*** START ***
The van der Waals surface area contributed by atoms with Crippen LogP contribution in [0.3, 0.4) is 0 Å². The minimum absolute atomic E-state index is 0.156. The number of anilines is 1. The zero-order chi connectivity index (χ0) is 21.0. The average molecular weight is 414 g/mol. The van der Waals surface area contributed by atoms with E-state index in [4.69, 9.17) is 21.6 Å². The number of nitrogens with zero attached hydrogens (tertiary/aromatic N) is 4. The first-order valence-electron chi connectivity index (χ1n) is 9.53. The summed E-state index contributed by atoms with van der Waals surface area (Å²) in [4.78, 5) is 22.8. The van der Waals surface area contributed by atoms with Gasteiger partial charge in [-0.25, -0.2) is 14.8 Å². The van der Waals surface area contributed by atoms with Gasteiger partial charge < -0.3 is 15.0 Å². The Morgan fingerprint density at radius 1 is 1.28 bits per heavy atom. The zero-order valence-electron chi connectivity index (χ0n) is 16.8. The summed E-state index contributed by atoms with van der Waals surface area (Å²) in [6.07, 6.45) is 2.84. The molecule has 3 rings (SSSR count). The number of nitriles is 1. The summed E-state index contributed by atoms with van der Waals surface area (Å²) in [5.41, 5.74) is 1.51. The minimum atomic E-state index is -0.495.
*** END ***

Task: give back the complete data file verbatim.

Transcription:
The van der Waals surface area contributed by atoms with Crippen LogP contribution in [0.3, 0.4) is 0 Å². The minimum absolute atomic E-state index is 0.156. The number of anilines is 1. The zero-order chi connectivity index (χ0) is 21.0. The average molecular weight is 414 g/mol. The van der Waals surface area contributed by atoms with E-state index in [4.69, 9.17) is 21.6 Å². The number of nitrogens with zero attached hydrogens (tertiary/aromatic N) is 4. The first-order valence-electron chi connectivity index (χ1n) is 9.53. The summed E-state index contributed by atoms with van der Waals surface area (Å²) in [4.78, 5) is 22.8. The van der Waals surface area contributed by atoms with Gasteiger partial charge in [-0.25, -0.2) is 14.8 Å². The van der Waals surface area contributed by atoms with Gasteiger partial charge < -0.3 is 15.0 Å². The Morgan fingerprint density at radius 1 is 1.28 bits per heavy atom. The zero-order valence-electron chi connectivity index (χ0n) is 16.8. The summed E-state index contributed by atoms with van der Waals surface area (Å²) in [6.07, 6.45) is 2.84. The molecule has 3 rings (SSSR count). The number of nitriles is 1. The summed E-state index contributed by atoms with van der Waals surface area (Å²) in [5.41, 5.74) is 1.51. The minimum atomic E-state index is -0.495.